State officials said they erred on the side of caution last year by warning against boating and eating the fish because the issue was so new and data was limited.
Research stations in the water
Just last month a U.S. Geological Survey research buoy and four Ohio EPA water monitoring stations were installed in the 4,900-acre alum application area in the lake’s center. Devices record levels for water temperature, dissolved oxygen, water ph (acidity) and chlorophyll, which measure the amount of algae in the water. The USGS buoy records data every 30 minutes.
The equipment is already providing information.
"On calm days, the lake stratifies and we have low dissolved oxygen levels on the bottom and higher levels on top," Brian Miller said. "When we have wind, the levels stay even throughout the water. When we get low levels at the bottom, we can have fish kills, shad mostly."
ODNR spokesman Scott Fletcher said the devices determine when each day’s alum application can start and stop, based on the dissolved oxygen levels in the treatment area.
"We’re getting a ton of information from this station and the other four," Fletcher said. "In addition to the fact that there’s never been a treatment this large tried before, there’s never been one with real time water monitoring done like this."
Fletcher said the groundbreaking data will help the state plan and execute future alum treatments on the lake and provide insight for those dealing with lakes and rivers with the same issues.
Ag Solutions Group forms
New ideas also have been thrown at area farmers, who have been under the gun to change manure management practices that ultimately help the lake. Most of the phosphorous – found in manure – that makes its way to the lake comes from farmland, the main land use in the lake’s watershed.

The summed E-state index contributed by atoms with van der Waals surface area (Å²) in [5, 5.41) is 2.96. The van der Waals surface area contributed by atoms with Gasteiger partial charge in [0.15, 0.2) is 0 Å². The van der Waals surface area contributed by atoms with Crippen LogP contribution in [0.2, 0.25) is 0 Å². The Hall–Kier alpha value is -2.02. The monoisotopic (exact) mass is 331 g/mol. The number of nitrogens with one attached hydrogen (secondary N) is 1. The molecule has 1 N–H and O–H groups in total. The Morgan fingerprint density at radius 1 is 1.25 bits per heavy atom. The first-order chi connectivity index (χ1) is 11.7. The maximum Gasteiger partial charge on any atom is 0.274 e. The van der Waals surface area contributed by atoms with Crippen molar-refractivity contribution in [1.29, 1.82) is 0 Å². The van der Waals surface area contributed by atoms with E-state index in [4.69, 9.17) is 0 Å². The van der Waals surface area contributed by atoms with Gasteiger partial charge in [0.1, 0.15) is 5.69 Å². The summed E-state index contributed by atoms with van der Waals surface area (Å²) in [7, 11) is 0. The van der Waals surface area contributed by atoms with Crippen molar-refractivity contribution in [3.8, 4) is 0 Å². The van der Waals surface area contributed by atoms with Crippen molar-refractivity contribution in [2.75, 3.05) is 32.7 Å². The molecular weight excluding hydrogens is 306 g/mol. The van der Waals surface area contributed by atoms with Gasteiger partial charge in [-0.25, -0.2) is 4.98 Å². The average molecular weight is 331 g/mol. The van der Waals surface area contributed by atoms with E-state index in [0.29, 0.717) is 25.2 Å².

The state in January designated the watershed distressed, triggering new manure rules for watershed farmers.
Ag Solutions, a local group formed to help farmers, is looking at cost-effective alternatives to applying manure. Members are looking into the benefits of winter cover crops, are speaking with companies that turn hog manure into an asphalt-like substance and use phosphorous from hog manure to make a fertilizer additive, and has submitted a $50,000 grant application to USDA to have experts study the manure situation and make recommendations.
The group hopes to have an informational booth at the Governor’s Cup Regatta on Aug. 26-28 on Grand Lake. The event was canceled last year due to the water advisory.
"We need to start attacking this problem professionally and from a practical standpoint," said James Keller, president of the Marion Community Development Organization that formed Ag Solutions. "Our primary mission is to get this manure off the ground and do it cost effectively. We have a group of livestock producers anxious to solve this problem."
Plethora of proposals
About 60 proposals from companies throughout the U.S. and beyond touting products and/or devices to fix the lake have poured into the state the last two years. The U.S. EPA reviewed the proposals before the state this year issued a locally-created restoration plan focusing on long- and short-term solutions.
The LRC recently hired Battelle, a known research and development firm, to go over the proposals again for two reasons: to make sure no good ideas were missed and to make a recommendation on how to treat the many dead-end, residential channels on the lake, Milt Miller said. Channels represent 10 percent of the lake’s total surface area.
"Last year Battelle worked on a six-month contract on the Airy Gator study and we also ran all concepts by them before we purchased anything, using their third party validation," he said. "They were extremely valuable so we wanted to bring them on board again."
The LRC also wants Battelle to determine how many Airy Gators are needed and where they should be placed in the lake to effectively treat it, Miller said.
"The one thing we keep hearing from all the universities and scientists is the lake is lacking oxygen on the bottom," he said. "If it’s introduced, Mother Nature has a huge capability to help heal the lake."
By Nancy Allen, The Daily Standard